S’mores. The ultimate childhood delight. When I think s’mores, I immediately think summertime. Camp. Camping. Campfires. In high school my family and I spent the entire summer camping around the country. I think we hit 42 states to be exact. On every so special occasion (and my favorite nights) we would eat s’mores before bedtime. One might be wondering what the relevance of s’mores is to February. I beg you to keep reading. The origin of the dessert is unclear but the first mention of the recipe can be found in the 1927 book, “Tramping and Trailing with the Girl Scouts.” Makes sense. I, never a girl scout, still love this delectable dessert.
I spent this past weekend with a best friend in Washington. She recently received a s’mores kit complete with skewers and a sterno. We sat around the table, lit the flame, carefully browned our marshmallows, broke large hunks of dark chocolate (not milk as we both feel dark is the only way to go) and using our graham crackers, crafted oozing and gooey messes. A windy, cold night, six inches of snow on the ground and the month of February created a totally different s’mores experience than my summertime youth.
Then I began thinking. S’mores hasn’t always been just a warm weather enjoyment. While working in England at the boarding school, Wellington College, my friend Shannon (a fellow colleague here at Feast!) and I instituted “Mega Fat Thursdays” (followed by “Super Workout Fridays) with the other young teachers at the school. Hosted in my flat, British teachers would bring puddings, the Australians would bring fairy bread (white bread spread with butter and dusted with rainbow sprinkles) and we Americans would make s’mores…but with an English twist. As graham crackers and Hershey bars could not be found in any grocery store, we substituted digestives and Cadbury chocolate respectively. And with sternos and grills not readily available, we may have used the microwave (not my first choice!) but nevertheless, puddings, fairy bread and s’mores helped us all get through the dreary, dark English winter months. As I pondered eating s’mores to beat the winter time blues, I thought, what a perfect Valentine’s Day treat.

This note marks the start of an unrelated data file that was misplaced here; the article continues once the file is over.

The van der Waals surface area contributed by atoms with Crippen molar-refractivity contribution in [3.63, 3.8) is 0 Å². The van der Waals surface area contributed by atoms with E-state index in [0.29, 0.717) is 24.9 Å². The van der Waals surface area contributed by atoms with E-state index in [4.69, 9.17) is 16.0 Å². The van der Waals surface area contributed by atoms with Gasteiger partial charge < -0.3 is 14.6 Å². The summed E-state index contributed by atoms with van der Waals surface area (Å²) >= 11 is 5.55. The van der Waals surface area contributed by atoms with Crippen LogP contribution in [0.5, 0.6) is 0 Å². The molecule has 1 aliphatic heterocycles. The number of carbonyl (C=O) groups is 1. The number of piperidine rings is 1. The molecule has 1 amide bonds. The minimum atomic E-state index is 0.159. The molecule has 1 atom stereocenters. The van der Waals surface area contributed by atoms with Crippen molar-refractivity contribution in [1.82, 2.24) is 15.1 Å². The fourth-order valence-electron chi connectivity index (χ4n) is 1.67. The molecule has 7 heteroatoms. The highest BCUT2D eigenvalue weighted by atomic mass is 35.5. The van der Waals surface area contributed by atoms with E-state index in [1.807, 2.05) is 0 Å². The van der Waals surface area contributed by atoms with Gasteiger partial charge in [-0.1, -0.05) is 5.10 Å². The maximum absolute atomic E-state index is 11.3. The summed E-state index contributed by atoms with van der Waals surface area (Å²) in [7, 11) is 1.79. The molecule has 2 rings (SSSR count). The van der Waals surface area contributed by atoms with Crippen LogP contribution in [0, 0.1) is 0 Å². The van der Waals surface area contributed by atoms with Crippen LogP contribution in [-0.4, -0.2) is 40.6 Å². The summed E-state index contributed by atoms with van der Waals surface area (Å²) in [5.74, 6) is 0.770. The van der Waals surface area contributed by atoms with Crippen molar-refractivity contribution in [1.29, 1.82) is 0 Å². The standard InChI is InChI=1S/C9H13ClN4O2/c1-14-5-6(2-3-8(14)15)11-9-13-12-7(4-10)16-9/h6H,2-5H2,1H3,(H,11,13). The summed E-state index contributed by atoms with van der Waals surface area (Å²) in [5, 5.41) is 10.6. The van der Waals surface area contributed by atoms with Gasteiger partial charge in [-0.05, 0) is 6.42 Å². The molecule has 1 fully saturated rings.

S’mores can also be an epicurean delight. Max Brenner concocts a s’mores with marshmallow fluff, milk chocolate, graham crackers and caramelized bananas. The restaurant Luna Park in Los Angeles creates a s’more consisting of molten marshmallow, bittersweet chocolate and house-made graham crackers. Here at Feast, we have the ingredients to make the most delicious, gourmet, Valentine’s Day s’more. Try Little Flower Candy Company Vanilla Marshmallows, Polly Style Honey Graham Crackers and Gearharts dark chocolate Criolla bar (or maybe try Hunt Country’s Milk Chocolate, Honey and Cashew bark for an added crunch and twist!)…I can’t imagine anything better.
Set the oven to a broil; place the honey grahams on a sheet tray, top with a piece of chocolate followed by a vanilla marshmallow. Place underneath the broiler but watch very carefully! In about 2-5 minutes, the marshmallows should turn golden brown. Remove from the oven and immediately top with the second graham cracker…And as a celebration of Valentine’s Day, enjoy with two glasses of Veritas Mousseux…..